Apple seems to have a vision of how the OS should be like, borrowing heavily from the iPad and iPhone, but also allowing users to return to the old way, or just to not use the new features.

I suspect that whatever comes after Lion, things will evolve quite a lot. The iCloud service is probably a key direction Apple wants to explore next.

So, in summary: Lion does roar, despite the occasional cough here and there.

4 comments:

Anonymous said...

I have just restored SL and abandoned Lion as I could not stand the address book being a heavy user of the three pane functionality. It is really puzzling to see how they managed to make the already worse application in Mac even more abysmal. I found most “improvements” in Lion quite gimmicky and not real functionalities. Mission control and Launchpad are pure gimmicks, they don't really ass much. Some gestures you have to learn are ridiculous (try the one to get to your desktop - you will succeed 1/5 times and will be swearing by then). The only real improvement I found in mail - except the search which drove me crazy as it did not yield the same results as in SL...go figure.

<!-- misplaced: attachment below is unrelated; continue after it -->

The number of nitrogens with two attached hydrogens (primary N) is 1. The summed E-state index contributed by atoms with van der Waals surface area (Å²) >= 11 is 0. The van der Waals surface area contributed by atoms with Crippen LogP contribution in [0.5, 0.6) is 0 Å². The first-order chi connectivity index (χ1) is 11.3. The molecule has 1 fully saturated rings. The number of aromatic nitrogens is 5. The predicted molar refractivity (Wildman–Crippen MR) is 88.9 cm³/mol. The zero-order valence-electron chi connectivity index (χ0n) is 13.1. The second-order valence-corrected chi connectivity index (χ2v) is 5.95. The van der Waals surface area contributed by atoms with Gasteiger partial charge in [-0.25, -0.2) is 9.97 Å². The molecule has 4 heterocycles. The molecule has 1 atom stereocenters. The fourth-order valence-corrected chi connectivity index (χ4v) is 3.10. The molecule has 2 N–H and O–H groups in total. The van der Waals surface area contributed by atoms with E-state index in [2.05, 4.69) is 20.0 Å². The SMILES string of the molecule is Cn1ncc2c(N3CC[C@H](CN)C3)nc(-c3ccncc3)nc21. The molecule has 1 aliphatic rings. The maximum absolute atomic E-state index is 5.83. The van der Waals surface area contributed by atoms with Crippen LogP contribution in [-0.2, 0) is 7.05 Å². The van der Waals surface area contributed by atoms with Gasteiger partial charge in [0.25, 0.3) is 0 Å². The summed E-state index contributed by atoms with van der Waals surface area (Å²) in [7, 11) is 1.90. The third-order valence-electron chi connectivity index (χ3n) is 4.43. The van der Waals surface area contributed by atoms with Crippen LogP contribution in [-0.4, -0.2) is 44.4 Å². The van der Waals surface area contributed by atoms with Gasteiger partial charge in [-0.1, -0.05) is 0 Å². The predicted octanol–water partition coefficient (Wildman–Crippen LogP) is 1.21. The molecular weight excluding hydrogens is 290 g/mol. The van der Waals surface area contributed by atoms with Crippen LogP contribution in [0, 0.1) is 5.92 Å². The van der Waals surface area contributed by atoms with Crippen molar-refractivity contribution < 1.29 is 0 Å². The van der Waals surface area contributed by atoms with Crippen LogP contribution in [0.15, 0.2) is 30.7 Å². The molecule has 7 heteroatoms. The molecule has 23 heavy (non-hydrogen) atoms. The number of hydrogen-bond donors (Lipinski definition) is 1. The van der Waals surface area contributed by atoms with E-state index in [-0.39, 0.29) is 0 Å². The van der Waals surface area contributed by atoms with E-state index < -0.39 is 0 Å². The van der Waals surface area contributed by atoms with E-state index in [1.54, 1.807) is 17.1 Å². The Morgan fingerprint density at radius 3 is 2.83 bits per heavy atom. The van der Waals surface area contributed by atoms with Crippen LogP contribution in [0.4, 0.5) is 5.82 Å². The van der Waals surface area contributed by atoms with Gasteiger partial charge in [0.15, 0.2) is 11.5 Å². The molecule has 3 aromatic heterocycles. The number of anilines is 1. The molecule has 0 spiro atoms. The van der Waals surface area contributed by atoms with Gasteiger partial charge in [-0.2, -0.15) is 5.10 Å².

In address book I would be looking to resolve at least these issues:

1- Revert to original 3 pane view
2- Restore the counter present for every folder to give number of entries in a given group (now you have to scroll to the bottom of the group to see it)
3- Restore the icon to distinguish entries between companies/persons
4- Offer the removal of alphabetical letter grouping as option
5- Changing that horrible leather skin for both address book and ical
6-Allow font selection to facilitate reading and page display and reduce waste of space
7-Option to display contacts in table view for quick bulk editing
8-Show which group or smart group each contact belongs to on the contact’s page
9-Facilitate the creation of a new contact from the same company without having to copy across most details such as website, address and tel
10-fix the list printing bug issue (see below)
11-more contrast please, everything is grey as one user puts it

really seems they have given over the app to develop to some kids that could not think of anything better than making a book view. The long awaited table view for quick editing is still missing. And no serious apps to compensate for this in the app store, address book is a real disaster with Lion